Tesla’s battery strategy will not be adopted by legacy automotive company Ford, because Jim Hackett, the company’s CEO, says there is “no advantage” in migrating capital into owning a cell manufacturing facility.
During Ford’s Q2 2020 Earnings Call in late July, Morgan Stanley’s Adam Jonas asked about the company’s strategy to produce EV batteries in-house, as opposed to sourcing the cells from third-party companies like Panasonic and LG Chem.
Hackett, who elected to retire from his post as head of Ford earlier this year, stated that his team did a “deep dive” on whether it was advantageous to create its own battery cells.
It proved not to be advantageous for Ford.
“I’ve met with a number of the people that you know that are in the supply side of this. And it was our estimation, in fact, our whole team went through a really deep dive on this six months ago, that the supply chain has ramped up since Elon built his Gigafactory,” Hackett said. “And so there’s plenty there that does not warrant us to migrate our capital into owning our own factory. There’s no advantage in the ownership in terms of cost or sourcing as what Ford can draw on.”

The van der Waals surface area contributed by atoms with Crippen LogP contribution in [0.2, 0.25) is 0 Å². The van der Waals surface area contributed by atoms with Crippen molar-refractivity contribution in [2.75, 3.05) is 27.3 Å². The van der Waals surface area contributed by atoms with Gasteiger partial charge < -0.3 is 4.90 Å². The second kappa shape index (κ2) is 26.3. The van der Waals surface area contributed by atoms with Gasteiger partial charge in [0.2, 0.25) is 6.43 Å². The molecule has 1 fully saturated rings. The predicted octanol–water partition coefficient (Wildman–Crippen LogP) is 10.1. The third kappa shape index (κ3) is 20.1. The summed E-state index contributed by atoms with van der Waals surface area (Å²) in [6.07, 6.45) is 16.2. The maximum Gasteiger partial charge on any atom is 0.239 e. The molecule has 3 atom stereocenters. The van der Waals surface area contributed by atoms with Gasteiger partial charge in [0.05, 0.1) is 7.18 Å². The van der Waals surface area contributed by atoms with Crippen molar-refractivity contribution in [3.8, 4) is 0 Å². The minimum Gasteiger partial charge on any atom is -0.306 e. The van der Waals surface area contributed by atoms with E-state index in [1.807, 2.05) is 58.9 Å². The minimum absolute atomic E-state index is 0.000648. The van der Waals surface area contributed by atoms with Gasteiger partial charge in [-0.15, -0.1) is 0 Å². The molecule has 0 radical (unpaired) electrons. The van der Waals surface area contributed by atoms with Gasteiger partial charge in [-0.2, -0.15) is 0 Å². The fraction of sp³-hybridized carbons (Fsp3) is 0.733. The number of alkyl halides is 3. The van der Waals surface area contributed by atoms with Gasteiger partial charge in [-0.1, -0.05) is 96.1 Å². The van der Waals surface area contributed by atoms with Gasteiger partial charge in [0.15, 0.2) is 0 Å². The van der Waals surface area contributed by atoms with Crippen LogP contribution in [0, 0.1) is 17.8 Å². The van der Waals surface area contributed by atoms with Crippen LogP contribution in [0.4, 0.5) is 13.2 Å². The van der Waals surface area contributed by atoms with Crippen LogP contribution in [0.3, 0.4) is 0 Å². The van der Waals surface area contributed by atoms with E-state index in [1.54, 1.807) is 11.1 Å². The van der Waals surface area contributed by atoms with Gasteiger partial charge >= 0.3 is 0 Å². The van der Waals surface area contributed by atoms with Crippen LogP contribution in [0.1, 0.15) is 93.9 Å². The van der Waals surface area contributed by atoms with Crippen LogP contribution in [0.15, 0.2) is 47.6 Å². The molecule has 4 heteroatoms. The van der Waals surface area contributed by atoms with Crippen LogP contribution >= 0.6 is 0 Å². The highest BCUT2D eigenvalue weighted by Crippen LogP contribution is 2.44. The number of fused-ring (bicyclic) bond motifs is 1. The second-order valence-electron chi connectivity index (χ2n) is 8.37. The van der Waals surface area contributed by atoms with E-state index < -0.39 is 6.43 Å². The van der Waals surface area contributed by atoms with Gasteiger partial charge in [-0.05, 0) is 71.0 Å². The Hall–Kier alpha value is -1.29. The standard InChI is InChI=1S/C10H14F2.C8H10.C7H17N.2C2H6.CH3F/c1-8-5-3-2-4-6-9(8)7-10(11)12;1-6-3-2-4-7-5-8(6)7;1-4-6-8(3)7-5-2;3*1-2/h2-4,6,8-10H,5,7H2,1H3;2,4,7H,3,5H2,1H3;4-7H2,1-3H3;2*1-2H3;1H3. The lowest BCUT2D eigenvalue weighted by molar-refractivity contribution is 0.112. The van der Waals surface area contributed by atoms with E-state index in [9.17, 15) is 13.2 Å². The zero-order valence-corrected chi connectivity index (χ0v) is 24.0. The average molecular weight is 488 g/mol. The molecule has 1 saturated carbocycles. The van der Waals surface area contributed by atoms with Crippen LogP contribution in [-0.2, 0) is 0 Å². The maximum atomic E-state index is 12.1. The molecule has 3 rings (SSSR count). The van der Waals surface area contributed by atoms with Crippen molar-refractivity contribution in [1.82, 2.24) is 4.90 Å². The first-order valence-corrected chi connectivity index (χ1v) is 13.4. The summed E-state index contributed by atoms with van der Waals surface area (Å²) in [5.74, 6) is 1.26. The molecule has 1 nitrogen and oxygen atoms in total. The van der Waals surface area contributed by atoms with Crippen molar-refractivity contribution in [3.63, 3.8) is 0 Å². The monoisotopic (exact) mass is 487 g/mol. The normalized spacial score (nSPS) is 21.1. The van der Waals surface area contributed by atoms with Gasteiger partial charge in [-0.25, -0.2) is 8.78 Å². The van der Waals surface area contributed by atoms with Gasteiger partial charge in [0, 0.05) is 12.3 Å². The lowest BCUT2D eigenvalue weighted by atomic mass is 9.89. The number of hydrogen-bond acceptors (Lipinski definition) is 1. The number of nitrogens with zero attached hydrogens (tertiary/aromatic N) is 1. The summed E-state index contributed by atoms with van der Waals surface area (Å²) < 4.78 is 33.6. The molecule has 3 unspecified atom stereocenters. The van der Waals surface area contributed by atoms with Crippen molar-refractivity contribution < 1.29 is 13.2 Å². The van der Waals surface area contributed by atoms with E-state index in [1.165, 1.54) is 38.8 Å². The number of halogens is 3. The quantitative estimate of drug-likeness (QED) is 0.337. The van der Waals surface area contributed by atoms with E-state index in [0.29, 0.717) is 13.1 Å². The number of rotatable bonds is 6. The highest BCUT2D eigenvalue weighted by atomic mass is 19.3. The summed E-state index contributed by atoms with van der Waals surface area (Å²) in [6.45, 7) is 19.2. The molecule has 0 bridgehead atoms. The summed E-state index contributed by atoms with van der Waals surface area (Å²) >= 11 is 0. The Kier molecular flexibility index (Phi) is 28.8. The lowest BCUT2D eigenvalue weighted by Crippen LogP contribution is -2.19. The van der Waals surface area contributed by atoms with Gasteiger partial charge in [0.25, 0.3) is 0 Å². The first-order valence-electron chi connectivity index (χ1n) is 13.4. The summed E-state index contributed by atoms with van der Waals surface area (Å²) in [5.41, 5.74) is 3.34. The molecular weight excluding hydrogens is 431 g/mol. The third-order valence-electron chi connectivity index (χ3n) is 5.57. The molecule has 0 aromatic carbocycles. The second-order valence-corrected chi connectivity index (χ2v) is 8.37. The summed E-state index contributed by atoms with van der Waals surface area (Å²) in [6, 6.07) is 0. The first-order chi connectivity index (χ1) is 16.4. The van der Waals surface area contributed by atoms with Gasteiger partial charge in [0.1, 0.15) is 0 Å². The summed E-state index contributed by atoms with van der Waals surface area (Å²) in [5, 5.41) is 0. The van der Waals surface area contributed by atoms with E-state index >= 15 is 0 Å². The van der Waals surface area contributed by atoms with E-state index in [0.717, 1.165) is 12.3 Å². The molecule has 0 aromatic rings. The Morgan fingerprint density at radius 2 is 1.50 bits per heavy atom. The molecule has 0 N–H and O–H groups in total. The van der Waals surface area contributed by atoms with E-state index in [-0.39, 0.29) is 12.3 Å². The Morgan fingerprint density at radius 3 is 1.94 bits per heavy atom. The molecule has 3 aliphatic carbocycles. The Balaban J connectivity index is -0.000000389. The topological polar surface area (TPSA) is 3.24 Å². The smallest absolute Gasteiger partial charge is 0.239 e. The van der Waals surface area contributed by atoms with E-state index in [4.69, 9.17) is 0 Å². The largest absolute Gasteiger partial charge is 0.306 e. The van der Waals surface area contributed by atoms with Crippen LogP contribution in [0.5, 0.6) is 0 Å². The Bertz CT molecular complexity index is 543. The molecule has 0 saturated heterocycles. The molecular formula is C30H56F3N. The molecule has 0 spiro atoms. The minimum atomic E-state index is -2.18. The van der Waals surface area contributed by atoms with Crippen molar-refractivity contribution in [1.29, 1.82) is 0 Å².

Instead, the company will continue to go the path that it is now, which requires sourcing batteries from third-party suppliers instead of researching and improving on cells within the company’s facilities across the world.
Interestingly enough, Tesla has found tremendous advantages in producing its own batteries at its Giga Nevada facility, which is responsible for assembling battery packs with the help of Panasonic.
Forbes stated that a Trefis analysis from January 2020 showed that battery costs fell by 45% from 2016 to 2019, which effectively decreased the price of Tesla’s vehicles by $7,000 on average.
Despite this, Ford isn’t budging, and the company’s executives don’t believe they require a battery plant at the current time.
Hau Thai-Tang, Ford’s Head of Product Development and Purchasing, stated that the company would need to manufacture between 100,000 and 150,000 electric vehicles a year to justify a battery production facility, Automotive News reported.
“We don’t have that volume initially to justify that capital expenditure,” Thai-Tang said. “There’s insufficient scale for any one OEM, other than somebody who’s a full-line battery-electric manufacturer like Tesla, to justify that spending.”
Thai-Tang’s statement indicates that there is a possibility that Ford could change its mind about battery production in the future. Still, the company will have to increase the production of its electrified lineup. For now, he is okay with buying batteries from suppliers.
“It gives us the ability to access the latest technology and innovation across multiple suppliers,” he said.
Tesla, however, is thriving by developing its battery technology. Many Wall Street analysts contribute the company’s cell strategy as a primary reason for its success, which has been exponential so far this year for investors.
Ford is still fine-tuning its EV project and is planning to release a fleet of forty electric cars by 2023 by spending $11 billion by 2022 to develop the technology required to be competitive in the quickly-growing sector.